Why Moms Don't Make Candles With Their Children

Amelia dreams big. She thinks that projects should make up the ebb and flow of the day. She makes lists of her plans. I can't keep up. 

Candles were on the list. Finally, we had the supplies gathered, a day at home, and a sleeping William. This was crucial. 

We started with my memory of a day long ago as a half pint at a festival celebrating antiquity with hot wax, a string and some dipping procedures that I'm sure were scientific, but this seemed fairly easy to replicate 25 years later. 

Wax was ready. Strings were ready. The memory wasn't working. Thanks to google, we were able to begin again.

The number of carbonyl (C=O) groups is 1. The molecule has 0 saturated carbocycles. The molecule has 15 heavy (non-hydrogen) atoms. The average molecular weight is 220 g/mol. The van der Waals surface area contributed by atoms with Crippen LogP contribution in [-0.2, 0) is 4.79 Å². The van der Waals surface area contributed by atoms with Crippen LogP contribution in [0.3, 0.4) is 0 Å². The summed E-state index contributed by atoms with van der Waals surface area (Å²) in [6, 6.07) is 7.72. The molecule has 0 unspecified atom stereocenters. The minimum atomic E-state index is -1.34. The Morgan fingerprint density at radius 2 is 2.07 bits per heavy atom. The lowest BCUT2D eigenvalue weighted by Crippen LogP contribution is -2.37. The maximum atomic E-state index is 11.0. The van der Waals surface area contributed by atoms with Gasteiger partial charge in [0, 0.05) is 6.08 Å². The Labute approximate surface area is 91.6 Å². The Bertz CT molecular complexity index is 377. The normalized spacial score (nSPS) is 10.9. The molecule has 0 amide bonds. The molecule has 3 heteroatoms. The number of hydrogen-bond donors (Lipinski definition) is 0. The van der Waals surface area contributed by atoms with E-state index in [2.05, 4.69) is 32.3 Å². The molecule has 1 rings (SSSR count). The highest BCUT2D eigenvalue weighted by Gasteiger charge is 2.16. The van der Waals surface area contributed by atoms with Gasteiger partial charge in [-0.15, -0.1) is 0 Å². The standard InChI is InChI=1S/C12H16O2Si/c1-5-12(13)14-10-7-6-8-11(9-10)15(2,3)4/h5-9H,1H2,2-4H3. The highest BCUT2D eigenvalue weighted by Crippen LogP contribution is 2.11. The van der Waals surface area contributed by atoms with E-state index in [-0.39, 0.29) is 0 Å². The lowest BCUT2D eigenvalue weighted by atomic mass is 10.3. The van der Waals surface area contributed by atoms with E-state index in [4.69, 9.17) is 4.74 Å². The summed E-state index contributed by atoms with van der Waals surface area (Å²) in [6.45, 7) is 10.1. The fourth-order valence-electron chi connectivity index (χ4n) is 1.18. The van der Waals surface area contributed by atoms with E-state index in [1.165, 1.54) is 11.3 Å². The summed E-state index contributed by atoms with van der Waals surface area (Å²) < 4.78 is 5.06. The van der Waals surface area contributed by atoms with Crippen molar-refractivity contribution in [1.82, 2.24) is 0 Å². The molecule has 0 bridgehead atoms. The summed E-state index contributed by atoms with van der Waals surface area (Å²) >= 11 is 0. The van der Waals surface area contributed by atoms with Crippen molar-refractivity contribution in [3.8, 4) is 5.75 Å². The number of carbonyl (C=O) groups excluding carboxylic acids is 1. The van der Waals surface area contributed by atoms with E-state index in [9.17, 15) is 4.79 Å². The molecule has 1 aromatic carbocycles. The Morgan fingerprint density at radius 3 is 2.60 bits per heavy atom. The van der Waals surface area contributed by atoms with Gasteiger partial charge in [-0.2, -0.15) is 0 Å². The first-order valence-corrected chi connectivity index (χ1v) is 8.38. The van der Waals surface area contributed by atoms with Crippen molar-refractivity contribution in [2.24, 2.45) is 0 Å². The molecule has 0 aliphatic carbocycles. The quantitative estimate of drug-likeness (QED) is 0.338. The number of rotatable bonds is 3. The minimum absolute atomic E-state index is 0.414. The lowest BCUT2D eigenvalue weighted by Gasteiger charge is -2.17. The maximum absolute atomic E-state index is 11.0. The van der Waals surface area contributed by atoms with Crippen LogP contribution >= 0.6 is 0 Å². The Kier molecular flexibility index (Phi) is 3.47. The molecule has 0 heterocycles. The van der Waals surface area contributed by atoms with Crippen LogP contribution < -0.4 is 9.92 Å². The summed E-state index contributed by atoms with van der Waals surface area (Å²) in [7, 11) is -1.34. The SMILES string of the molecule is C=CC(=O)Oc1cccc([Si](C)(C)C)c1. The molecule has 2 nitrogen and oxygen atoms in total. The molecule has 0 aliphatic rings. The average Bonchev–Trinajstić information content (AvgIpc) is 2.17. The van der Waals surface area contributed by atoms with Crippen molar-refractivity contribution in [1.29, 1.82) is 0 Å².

George Wilder got the hang of it immediately. He was settled on his stool having a blast. Colored crayons turned the wax lovely shades of yellow, green, and purple. He giggled as a funny pear shaped candle formed on his string. Dip in wax, dip in water. Dip in wax, dip in water. Lots of wax on stove on all pots on stool on floor. Amelia's wasn't working. She was sad. We made some candles in plastic cups, but this just wasn't the same as dipping, but it did create the same lovely dripping across all surfaces.

We took a break. We went outside. Amelia went back inside. She resurfaced a bit later grinning from ear to ear. She had returned to her stool and tried again and succeeded. She had a massive pear shaped candle hanging from her string.

We lit the candles to read our bedtime story. Their faces told the story of the day.




 My first thought is that was nice and let's check it off the list, but we have bees wax coming. . .


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